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Lagos

Situated in the extreme Southwest of the Algarve region of Portugal, the city of Lagos has its roots in the ancient Roman settlement of Lacóbriga. It also probable that prior to the Romans the Phoenicians had a settlement on or close to the present town.
During the 7th Century AD, the southern part of the Iberian Peninsula including the Algarve, was conquered by Islamic tribes emanating from North Africa and the Middle East. These people were know as "the Moors" or "Arabs", but, in fact, their origins were as diverse as Syria, Persia and Judea, a fact visible even to day in the names of many Algarve villages and towns. Those who settled in Lagos contributed to the development of the nascent city walls and defences.

Following the renaissance of the Christian Kingdom of Portugal in the 12th Century AD, the Portuguese royal family made various efforts to re-conquer the Algarve, which was effectively, accomplished by the end of first half of the 12th Century AD.
Lagos increased in importance when shortly after the conquest; the regional military government was transferred from Silves to Lagos.

However, this was not to be its only claim to fame. The city, together with the village of Sagres, 30 kms. distant, during the next three centuries, was to become key not only to the future development of Portugal but also to the whole Western Europe.
It was from here, that the famous scion of the Portuguese Royal Family, Infante Dom Henrique or Prince Henry the Navigator, sponsored missions of exploration along the West Coast of Africa. This resulted in the opening of the sea route from Europe to India and the subsequent development of the empires of not only Portugal, but also the Netherlands, United Kingdom, France, Spain and Belgium.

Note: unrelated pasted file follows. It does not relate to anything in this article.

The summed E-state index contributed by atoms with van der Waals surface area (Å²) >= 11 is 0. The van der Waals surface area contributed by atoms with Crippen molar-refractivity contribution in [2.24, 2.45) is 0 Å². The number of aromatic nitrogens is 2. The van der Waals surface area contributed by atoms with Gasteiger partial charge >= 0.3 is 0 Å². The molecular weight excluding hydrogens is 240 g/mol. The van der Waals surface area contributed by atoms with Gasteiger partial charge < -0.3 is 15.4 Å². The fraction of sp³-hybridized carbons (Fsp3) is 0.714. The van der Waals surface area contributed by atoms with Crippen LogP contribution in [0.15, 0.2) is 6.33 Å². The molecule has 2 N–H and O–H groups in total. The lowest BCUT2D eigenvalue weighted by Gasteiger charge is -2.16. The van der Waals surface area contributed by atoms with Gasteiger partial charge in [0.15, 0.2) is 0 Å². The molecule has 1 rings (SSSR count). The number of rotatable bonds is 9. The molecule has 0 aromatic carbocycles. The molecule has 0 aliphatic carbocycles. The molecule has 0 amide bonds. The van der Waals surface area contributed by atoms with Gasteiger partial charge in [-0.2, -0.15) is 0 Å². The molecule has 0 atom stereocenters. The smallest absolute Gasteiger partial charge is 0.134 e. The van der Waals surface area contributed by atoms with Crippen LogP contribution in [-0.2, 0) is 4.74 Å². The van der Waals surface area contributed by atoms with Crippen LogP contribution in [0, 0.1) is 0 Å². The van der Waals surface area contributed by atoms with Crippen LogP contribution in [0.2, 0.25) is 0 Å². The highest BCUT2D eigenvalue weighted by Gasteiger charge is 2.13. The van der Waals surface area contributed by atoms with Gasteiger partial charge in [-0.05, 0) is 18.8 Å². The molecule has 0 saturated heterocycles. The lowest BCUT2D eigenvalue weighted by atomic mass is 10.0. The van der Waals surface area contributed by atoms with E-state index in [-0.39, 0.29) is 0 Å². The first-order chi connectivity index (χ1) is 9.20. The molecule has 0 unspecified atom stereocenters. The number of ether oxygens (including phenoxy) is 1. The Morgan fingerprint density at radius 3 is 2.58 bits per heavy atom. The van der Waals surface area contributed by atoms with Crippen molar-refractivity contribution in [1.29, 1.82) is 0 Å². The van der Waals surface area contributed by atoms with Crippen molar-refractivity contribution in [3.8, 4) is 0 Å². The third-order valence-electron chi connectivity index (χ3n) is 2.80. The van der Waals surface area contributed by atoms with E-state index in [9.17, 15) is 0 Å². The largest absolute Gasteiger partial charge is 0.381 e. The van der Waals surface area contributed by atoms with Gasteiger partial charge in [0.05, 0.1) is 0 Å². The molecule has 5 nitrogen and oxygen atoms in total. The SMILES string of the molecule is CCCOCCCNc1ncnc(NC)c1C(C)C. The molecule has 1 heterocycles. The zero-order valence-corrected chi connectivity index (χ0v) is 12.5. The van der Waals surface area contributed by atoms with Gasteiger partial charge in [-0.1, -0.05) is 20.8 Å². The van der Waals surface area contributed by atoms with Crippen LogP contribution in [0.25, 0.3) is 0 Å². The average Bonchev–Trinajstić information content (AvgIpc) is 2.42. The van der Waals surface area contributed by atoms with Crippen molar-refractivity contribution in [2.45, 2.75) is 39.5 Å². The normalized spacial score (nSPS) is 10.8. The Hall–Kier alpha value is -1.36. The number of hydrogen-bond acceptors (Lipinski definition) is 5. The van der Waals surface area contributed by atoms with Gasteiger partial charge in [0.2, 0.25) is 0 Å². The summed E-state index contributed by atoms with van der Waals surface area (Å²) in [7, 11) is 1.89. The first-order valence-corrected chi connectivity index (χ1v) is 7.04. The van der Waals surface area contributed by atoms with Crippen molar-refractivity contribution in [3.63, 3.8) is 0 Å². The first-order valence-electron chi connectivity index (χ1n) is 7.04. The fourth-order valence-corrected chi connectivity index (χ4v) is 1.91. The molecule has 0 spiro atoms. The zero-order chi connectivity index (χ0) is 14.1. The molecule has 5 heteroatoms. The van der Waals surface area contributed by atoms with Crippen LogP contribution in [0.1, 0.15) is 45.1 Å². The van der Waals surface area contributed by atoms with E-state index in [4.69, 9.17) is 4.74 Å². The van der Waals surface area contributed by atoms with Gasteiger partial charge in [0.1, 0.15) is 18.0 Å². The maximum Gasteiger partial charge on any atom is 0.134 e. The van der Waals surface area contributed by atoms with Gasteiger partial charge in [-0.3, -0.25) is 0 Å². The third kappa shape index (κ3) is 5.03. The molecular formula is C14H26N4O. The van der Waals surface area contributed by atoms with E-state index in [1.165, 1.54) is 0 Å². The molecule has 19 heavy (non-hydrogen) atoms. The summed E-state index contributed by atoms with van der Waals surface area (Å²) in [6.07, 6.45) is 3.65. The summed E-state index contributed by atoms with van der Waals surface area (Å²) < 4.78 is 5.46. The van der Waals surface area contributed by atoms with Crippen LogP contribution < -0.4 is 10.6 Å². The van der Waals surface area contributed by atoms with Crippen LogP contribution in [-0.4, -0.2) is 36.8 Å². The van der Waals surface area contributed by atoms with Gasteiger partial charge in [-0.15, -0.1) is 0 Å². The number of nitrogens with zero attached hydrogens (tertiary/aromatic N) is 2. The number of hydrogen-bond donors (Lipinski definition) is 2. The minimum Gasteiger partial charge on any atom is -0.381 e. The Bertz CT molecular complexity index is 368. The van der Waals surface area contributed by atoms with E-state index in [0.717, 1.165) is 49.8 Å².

Many seamen on the voyages of exploration originated from Lagos, which resultantly turned into a commercial and naval port of consequence. It was from Lagos that the caravels, developed by Portuguese shipwrights, sailed to encounter new worlds in Africa and America and subsequently brought back gold, ivory and slaves, all of which greatly contributed to the wealth of both the city and nation. The Slave Market building still standing today in central Lagos was built to accommodate this trade.
Several famous ships masters on the original voyages licensed by Prince Henry, hailed from Lagos Navigators. Several such as Gil Eanes, Álvaro Esteves and Lançarote Freitas are, to this day, commemorated in the names of some of the principal streets of Lagos.
When the Prince died in 1460, his body was first buried in the old Church of Santa Maria. Subsequently, it was transferred to the Chapel of the Monastery of Batalha, situated 100 kms. North of Lisbon.
In 1578, the then king, D. Sebastião, raised Lagos to the status of a city, and from its harbour left on a fatal expedition against the Moors in North Africa from which he never returned.
Construction of the outer town walls was started in 1520 during the reign of King Manuel to afford increased protection from piracy and raiders.
The security Lagos thus afforded both, in military, and in naval terms owing to its excellent harbour situated close to the Atlantic and the routes to India and America, resulted in it becoming a major port during the XVIth and XVIIth centuries. Several important naval engagements were fought in Lagos bay, including an infamous occasion when the ships of Sir Francis Drake were reported to have fired on vessels in the bay.
Lagos remained the capital of Algarve until 1756, when owing to the fact that a large part of its infrastructure and architectural legacy was destroyed by the earthquake of 1755, the capital was transferred away from the city to Faro.
Today, the town is primarily a destination for holidaymakers. However, it still retains the atmosphere of its great cosmopolitan heritage, a fact readily visible to the visitor in its wealth of architecture and monuments.

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